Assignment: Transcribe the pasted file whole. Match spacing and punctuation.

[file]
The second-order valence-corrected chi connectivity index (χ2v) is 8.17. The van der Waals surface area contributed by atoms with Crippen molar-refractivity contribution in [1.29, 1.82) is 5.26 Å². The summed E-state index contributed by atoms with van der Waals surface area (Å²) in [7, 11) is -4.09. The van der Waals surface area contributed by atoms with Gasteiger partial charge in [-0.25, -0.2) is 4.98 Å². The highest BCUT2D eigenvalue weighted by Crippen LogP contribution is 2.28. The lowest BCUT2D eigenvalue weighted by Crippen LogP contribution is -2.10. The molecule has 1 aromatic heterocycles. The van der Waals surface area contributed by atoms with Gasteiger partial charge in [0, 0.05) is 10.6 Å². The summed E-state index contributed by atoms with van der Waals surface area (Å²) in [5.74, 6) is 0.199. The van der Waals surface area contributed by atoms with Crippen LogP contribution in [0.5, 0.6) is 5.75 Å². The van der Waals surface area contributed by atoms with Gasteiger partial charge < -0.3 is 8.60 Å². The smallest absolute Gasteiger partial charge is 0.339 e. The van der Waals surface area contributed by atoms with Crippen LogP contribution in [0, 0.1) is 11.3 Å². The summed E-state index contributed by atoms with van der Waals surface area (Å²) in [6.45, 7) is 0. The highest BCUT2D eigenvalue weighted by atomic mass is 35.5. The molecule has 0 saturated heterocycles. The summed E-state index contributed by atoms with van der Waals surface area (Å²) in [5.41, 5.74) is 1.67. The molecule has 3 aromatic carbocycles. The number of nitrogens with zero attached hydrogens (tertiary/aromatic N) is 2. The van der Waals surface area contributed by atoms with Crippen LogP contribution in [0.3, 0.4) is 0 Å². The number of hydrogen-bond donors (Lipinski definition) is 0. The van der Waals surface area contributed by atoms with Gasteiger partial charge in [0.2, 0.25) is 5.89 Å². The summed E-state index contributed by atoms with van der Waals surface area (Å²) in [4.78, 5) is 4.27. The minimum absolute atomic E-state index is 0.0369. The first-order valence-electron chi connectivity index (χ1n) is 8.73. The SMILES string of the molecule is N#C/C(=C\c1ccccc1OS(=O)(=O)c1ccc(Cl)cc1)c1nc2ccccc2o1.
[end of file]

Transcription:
The second-order valence-corrected chi connectivity index (χ2v) is 8.17. The van der Waals surface area contributed by atoms with Crippen molar-refractivity contribution in [1.29, 1.82) is 5.26 Å². The summed E-state index contributed by atoms with van der Waals surface area (Å²) in [7, 11) is -4.09. The van der Waals surface area contributed by atoms with Gasteiger partial charge in [-0.25, -0.2) is 4.98 Å². The highest BCUT2D eigenvalue weighted by Crippen LogP contribution is 2.28. The lowest BCUT2D eigenvalue weighted by Crippen LogP contribution is -2.10. The molecule has 1 aromatic heterocycles. The van der Waals surface area contributed by atoms with Gasteiger partial charge in [0, 0.05) is 10.6 Å². The summed E-state index contributed by atoms with van der Waals surface area (Å²) in [5.74, 6) is 0.199. The van der Waals surface area contributed by atoms with Crippen LogP contribution in [0.5, 0.6) is 5.75 Å². The van der Waals surface area contributed by atoms with Gasteiger partial charge < -0.3 is 8.60 Å². The smallest absolute Gasteiger partial charge is 0.339 e. The van der Waals surface area contributed by atoms with Crippen LogP contribution in [0, 0.1) is 11.3 Å². The summed E-state index contributed by atoms with van der Waals surface area (Å²) in [6.45, 7) is 0. The highest BCUT2D eigenvalue weighted by atomic mass is 35.5. The molecule has 0 saturated heterocycles. The summed E-state index contributed by atoms with van der Waals surface area (Å²) in [5.41, 5.74) is 1.67. The molecule has 3 aromatic carbocycles. The number of nitrogens with zero attached hydrogens (tertiary/aromatic N) is 2. The van der Waals surface area contributed by atoms with Crippen LogP contribution in [0.3, 0.4) is 0 Å². The number of hydrogen-bond donors (Lipinski definition) is 0. The van der Waals surface area contributed by atoms with Gasteiger partial charge in [0.2, 0.25) is 5.89 Å². The summed E-state index contributed by atoms with van der Waals surface area (Å²) in [4.78, 5) is 4.27. The minimum absolute atomic E-state index is 0.0369. The first-order valence-electron chi connectivity index (χ1n) is 8.73. The SMILES string of the molecule is N#C/C(=C\c1ccccc1OS(=O)(=O)c1ccc(Cl)cc1)c1nc2ccccc2o1.